Islamists seek to reverse this logic, and therefore, gain power over our speech and our writing.  They do this by subtly redefining incitement, so that if someone published cartoons insulting to Islam, and a mob uses that as a pretext for wreaking havoc, the publisher of the cartoons will have “incited” the mob’s behavior, even though this wasn’t the intent of the speech or the writing.

Take this 2012 oped by Randall Hamud, a San Diego attorney who gained brief notoriety in the aftermath of 9/11 for representing some men accused of being involved with the plot.  Here, Hamud is trying to make the case that Mark Nakoulay, of Beghazi Video fame, may have committed a criminal act by making and distributing the video.

In 1919, U.S. Supreme Court Justice Oliver Wendell Holmes Jr. wrote that free speech did not include the right to falsely yell “fire” in a crowded theater resulting in a panic. If there were a clear and present danger of substantive evil, such speech would not be protected. In 1969, the Supreme Court held that government cannot punish advocacy in the abstract. However, advocacy can be criminalized where it urges “imminent lawless action and is likely to incite or produce such action.”

You see what he did there? The video doesn’t even come close to urging imminent lawless action, and the action presumed taken – riots by an Islamist mob – are certainly not what Nakoulay had in mind.  On a nontrivial technical note, the Court said “and” rather than “or,” meaning that the lawless action taken has to be the one contemplated by the speaker.

Consider the following scenario.  Jyllands-Posten publishes a series of juvenile cartoons making fun of Muhammad. The local imam takes those cartoons, waves them around at Friday prayers, and demands satisfaction.  Young Arab men then stream out of the mosques, burning and smashing the business district of their town.

Under the traditional definition of “incitement,” the imam would be guilty of incitement, and the mob would be guilty of property destruction.

Under the revised, Hamudian definition, the publisher would be guilty of incitement, and the imam would off scot free.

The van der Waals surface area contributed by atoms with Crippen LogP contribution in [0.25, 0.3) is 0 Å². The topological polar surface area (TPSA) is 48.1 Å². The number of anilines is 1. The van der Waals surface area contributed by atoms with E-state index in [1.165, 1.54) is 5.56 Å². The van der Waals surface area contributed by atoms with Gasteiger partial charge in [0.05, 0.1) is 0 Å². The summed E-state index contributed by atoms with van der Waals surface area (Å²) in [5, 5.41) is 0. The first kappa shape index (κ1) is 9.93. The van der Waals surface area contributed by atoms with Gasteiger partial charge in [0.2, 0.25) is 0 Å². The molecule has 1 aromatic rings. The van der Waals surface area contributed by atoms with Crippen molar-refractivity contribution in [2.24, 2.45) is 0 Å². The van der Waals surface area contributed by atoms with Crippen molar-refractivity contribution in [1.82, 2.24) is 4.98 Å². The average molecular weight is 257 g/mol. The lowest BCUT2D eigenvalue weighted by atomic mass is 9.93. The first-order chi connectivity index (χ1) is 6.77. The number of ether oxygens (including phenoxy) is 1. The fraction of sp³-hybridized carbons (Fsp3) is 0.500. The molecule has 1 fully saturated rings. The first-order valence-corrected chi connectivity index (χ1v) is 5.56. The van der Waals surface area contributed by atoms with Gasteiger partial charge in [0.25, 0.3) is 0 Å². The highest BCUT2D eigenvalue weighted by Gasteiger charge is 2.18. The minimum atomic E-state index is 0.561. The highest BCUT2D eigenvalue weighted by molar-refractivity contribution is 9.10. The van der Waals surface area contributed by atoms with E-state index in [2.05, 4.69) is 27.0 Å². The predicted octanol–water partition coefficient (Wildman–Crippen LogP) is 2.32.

Whenever Muslim mobs rampage allegedly over some perceived slight, or Islamists walk into a newspaper and murder the staff, apologists would argue that they were “incited” to do so by the cartoons/editorial/image/oped/sandwich, effectively giving the most-touchy, most thin-skinned guy with access to a knife veto power over what we can say.

I’d like to be able to report that the US government, leader of the free world and primary defender of liberty across the globe, is having none of it.  Sadly, in 2011, then-Secretary of State Clinton enthusiastically endorsed UN Human Right Council (sic) Resolution 16/18. Whether this is the result of useful idiocy or active sympathy is beside the point – the US government has opened to door to subverting the 1st Amendment at the behest of our enemies.

Randall Hamud, by the way, was presented in 2002 with something called the “Alex Odeh Freedom of Speech Award.”

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Charlie Hebdo, and The Hill

The Hill was kind enough to pick up my op-ed on the Charlie Hebdo massacre yesterday in Paris.  You can read the whole thing, of course, but here’s my favorite bit:

There was a time when we understood what was at stake.  The fearful editor and wrecked printing press were staples of Hollywood westerns for decades, but this sort of thing happens in real life here, on occasion.

In the run-up to the Civil War, abolitionist Elijah Lovejoy made plenty of enemies on St. Louis with his anti-slavery newspaper, so much so that they destroyed his printing press three times and ran him off, across the river to the free state of Illinois.

The fourth time, they crossed the river, threw the press in the river, killed Lovejoy, and burned his warehouse.